We arrived in Caracas 12 days before the vote. At that time, posters calling for a yes vote were prominent all over the downtown and working-class areas (we did not visit the apartheid-like preserves of the rich). These posters remained unchallenged the no campaign conceded the streets, relying on its control of the media.

We also noted an effort to circulate to the population the text of the reforms, which filled several dozen pages of dense legalistic prose. At first, we saw these distributions only in the city centre. Not until the last few days did we see some red points with tables, banners, and music carrying out the distributions across the city. In the last week, a dual-column version was also distributed at some points. We spent time pouring over it, trying to grasp the changes. It was slow going. Only in the final few days did we see several leaflets attempting to summarize the changes.

On the whole, we did not see a concerted effort to explain why the changes were necessary. The whole debate seemed rigged against the yes : to vote yes, you had to support a very large array of proposals, which were hard to grasp. To vote no or abstain, it was sufficient to object to any one of them, or just be uneasy or uncertain. And the mass media made certain that everyone heard lots of reasons for unease and uncertainty.

Given the complexity of the issues, it was striking that yes supporters we talked to almost invariably understood the reform well and in detail. When we asked, Which change is the most important,? we got specific and thoughtful responses, often with mention of the paragraph number in the constitution, and often about sophisticated topics remote from the immediate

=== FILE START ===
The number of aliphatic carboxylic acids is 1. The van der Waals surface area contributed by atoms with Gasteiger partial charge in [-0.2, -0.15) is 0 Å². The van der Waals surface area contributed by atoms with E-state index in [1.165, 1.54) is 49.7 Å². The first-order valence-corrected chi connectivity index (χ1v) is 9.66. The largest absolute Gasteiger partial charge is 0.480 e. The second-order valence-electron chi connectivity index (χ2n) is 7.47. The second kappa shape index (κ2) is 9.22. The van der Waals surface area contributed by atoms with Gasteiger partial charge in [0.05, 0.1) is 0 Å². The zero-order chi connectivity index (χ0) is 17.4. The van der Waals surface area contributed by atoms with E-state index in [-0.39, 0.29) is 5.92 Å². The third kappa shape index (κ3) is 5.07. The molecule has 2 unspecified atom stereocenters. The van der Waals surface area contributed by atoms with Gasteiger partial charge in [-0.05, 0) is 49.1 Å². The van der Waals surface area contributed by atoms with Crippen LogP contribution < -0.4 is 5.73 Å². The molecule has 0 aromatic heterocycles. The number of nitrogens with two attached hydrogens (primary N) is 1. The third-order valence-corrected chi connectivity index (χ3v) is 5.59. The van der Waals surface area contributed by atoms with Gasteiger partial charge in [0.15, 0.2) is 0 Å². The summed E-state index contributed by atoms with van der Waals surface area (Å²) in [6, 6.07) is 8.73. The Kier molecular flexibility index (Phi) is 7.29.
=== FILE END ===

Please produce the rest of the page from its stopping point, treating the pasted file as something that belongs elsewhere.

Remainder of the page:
interests of the speaker.

The spirit of these responses was symbolized by a worker we met on the ?January 23 voting lineup. When we asked about the most important paragraph, he replied, Well, I d say article 115, and after that articles 289, 124, and 63.? (Pardon us for misremembering the numbers.)

This awareness shows the success of the broad popular discussion of the reform that took place this autumn. The discussion did not embrace everyone, but involved a considerable part of the working masses 80%, according to one off-the-cuff estimate that we heard. One acquaintance, generally critical of the Chávez leadership's limitations, argued that this discussion
was sufficient to clarify the issues for everyone and nothing more was needed. In fact, however, half of the constitutional amendments were proposed only after the popular discussion had been concluded.

We took part in a pro-reform student demonstration of 60,000-80,000 the largest such action so far and a campaign windup that mobilized some 750,000, perhaps more, in downtown Caracas. Both actions were many times larger than anything the ?no? forces managed. At both events the mood was confident, joyous, and militant. And as Chávez points out, the vote of 4.3 million for reforms that endorsed a course toward socialism is a major achievement. We can think of no parallel where a socialist program has received such a strong endorsement in bourgeois elections which, as Stuart points out, are heavily weighted to favour the status quo.

Yet the vote was lost, and this is a bitter setback.

The defeat did not come as a surprise. Again and again, yes activists told us that support for the reform in their milieus was noticeably less than support for Chávez in the presidential elections last year. This trend ate into a Bolivarian majority that even last year was not so great. The vote for Chávez last December was 61%, and 8% of that went to a party that has since defected to the opposition. Several state governors and other prominent figures in the Bolivarian movement have also defected. Many Bolivarian activists told us that defeat of the reform was quite possible.